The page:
If you hear a sound to your right in the virtual world, for example, you just turn to your right. Oculus VRhas experimented with virtual reality in its offices. Many projects focus on representing multiple people in the same virtual reality space, whether via video game or virtual meeting room.
Virtual reality holds the potential for immense power, the ability to impact — or even manipulate — people’s experiences for days or years after they remove their headsets. As VR simulations become more immersive than ever, these emotional moments will feel more and more like the human perception of memories, like nothing we’ve ever experienced before. It’s a responsibility some creators aren’t taking lightly: They’ll have the power to create something far more real than our dreams, or nightmares.
Most of today’s experiments are created by hobbyists and truly passionate users. De la Pena and her brother built the VR headset for Use of Force in his garage. But Facebook’s $2 billion Oculus Rift purchase marked a new virtual reality mainstream.
De la Pena is acutely aware of the power of virtual reality. Since 2012, she’s created journalism pieces for events like Sundance and Tribeca Film Festivals. For her first piece, Hunger in Los Angeles, de la Pena recreated a food bank line in Los Angeles when the city’s homeless and low-income residents faced food shortages. She centered the experience around a man who fell into a diabetic coma while waiting in one of the lines, an event witnessed and recorded by her team.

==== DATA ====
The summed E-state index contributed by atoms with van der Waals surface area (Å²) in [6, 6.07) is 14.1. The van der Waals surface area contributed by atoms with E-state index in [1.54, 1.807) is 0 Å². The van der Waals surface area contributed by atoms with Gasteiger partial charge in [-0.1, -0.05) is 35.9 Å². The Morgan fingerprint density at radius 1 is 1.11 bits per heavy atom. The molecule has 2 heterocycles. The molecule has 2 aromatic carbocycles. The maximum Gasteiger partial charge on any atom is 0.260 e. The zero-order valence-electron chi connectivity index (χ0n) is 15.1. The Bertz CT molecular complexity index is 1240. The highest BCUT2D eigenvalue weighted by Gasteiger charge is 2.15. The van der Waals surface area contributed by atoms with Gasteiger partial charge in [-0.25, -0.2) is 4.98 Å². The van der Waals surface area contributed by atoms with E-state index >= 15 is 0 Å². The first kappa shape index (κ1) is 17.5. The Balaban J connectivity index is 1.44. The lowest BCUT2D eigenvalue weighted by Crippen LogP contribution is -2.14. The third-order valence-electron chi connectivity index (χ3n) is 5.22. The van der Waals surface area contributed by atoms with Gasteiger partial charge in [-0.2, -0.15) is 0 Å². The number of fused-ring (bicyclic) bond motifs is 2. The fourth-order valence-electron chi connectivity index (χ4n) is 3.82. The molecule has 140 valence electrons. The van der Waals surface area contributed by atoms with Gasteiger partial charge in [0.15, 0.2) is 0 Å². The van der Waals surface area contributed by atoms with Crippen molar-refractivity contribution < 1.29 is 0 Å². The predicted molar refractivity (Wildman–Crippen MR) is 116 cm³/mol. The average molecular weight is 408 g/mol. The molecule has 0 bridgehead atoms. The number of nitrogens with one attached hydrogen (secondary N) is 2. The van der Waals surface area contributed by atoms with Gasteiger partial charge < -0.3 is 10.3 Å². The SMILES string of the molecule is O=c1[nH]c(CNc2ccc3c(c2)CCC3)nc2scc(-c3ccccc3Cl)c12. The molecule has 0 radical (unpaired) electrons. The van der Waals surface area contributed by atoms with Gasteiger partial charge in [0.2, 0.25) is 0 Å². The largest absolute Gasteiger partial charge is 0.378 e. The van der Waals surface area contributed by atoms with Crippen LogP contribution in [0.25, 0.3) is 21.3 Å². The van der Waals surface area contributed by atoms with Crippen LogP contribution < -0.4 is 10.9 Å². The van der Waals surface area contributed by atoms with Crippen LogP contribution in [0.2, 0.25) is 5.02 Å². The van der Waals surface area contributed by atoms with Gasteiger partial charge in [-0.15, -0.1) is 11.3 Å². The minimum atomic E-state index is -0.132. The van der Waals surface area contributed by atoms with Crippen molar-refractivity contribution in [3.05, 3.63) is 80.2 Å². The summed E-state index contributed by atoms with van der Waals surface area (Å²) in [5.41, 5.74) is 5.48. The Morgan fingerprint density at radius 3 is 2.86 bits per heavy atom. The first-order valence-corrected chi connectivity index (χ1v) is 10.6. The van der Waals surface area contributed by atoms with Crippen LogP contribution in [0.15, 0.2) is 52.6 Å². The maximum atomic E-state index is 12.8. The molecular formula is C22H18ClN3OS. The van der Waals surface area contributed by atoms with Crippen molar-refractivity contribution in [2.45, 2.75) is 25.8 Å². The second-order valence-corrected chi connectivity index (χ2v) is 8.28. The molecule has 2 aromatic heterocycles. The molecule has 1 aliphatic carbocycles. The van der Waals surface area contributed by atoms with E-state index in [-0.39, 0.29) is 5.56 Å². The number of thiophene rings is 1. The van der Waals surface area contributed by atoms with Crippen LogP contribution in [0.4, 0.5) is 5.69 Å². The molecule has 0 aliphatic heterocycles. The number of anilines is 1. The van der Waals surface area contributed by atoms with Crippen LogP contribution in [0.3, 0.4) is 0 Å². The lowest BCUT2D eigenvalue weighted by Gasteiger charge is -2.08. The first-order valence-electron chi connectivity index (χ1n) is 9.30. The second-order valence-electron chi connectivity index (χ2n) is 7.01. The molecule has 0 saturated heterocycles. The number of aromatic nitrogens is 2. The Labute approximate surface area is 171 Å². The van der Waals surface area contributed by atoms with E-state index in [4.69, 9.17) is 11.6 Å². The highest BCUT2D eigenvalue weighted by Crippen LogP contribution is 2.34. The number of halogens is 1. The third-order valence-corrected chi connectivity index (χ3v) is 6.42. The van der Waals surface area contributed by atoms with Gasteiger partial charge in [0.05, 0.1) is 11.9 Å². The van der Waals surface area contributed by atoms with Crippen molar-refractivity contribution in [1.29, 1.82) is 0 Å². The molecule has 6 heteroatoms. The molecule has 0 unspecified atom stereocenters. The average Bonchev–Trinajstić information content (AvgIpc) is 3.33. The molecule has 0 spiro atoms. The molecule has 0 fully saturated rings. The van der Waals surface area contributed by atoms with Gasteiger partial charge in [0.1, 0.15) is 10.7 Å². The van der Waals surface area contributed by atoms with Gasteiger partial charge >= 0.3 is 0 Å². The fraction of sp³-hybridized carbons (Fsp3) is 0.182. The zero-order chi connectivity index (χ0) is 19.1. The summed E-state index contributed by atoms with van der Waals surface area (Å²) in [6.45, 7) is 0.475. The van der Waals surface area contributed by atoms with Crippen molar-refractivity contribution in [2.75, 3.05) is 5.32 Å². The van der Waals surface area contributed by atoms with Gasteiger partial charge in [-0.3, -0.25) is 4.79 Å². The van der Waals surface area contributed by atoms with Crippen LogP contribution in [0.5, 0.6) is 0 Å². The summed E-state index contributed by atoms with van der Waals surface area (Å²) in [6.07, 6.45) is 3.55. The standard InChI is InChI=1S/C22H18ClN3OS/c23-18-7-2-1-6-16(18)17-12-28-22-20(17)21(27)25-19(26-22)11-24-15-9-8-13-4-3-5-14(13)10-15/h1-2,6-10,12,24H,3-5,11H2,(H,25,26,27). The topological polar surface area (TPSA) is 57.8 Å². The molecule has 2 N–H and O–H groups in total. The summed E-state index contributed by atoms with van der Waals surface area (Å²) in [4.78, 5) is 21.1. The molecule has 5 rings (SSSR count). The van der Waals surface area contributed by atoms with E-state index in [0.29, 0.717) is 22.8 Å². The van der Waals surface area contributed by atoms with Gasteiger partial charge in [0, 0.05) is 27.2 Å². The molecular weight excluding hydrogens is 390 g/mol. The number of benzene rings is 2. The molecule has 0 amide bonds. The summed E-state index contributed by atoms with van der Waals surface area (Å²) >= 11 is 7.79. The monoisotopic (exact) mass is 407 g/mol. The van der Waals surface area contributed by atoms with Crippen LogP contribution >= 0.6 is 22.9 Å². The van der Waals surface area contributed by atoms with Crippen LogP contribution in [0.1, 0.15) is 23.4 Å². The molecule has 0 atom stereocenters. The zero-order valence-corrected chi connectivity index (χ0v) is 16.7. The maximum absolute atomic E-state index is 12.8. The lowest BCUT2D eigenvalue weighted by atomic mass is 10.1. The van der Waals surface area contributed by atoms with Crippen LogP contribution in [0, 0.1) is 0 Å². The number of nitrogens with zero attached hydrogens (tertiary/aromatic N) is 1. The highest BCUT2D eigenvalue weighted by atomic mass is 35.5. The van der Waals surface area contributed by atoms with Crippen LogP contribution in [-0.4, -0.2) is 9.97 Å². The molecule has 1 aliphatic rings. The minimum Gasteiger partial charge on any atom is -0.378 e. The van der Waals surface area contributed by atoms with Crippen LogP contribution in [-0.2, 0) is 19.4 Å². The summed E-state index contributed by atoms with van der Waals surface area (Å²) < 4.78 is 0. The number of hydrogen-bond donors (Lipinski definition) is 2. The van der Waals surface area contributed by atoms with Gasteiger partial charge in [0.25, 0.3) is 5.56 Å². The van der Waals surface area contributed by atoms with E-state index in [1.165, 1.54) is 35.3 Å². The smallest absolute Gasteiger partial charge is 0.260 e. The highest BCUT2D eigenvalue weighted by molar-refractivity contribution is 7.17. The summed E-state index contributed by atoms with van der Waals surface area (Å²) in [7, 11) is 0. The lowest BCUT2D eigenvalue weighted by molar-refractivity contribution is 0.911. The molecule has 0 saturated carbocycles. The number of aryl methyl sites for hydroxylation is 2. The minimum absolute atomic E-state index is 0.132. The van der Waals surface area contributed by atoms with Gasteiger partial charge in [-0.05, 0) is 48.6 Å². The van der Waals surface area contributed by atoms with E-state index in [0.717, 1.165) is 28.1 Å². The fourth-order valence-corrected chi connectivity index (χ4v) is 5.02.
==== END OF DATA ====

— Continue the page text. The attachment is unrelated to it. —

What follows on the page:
De la Pena is one of the first journalists to experiment with VR as a storytelling tool, but others have followed. NPR’s Barbara Allen built a simulation to capture some of the events surrounding Hurricane Katrina’s destruction of New Orleans. During that simulation, participants stood on a rooftop waiting for rescue as the water rose around them.
Mark Bolas wears a prototype stereo head-mounted projector developed by MXR Labs in Southern California in 2010. It allows the viewer to view a projected image in 3D. Bolas is director of the MXR Labs at the Institute of Creative Technologies and associate professor at the School of Cinematic Arts at USC. Read more…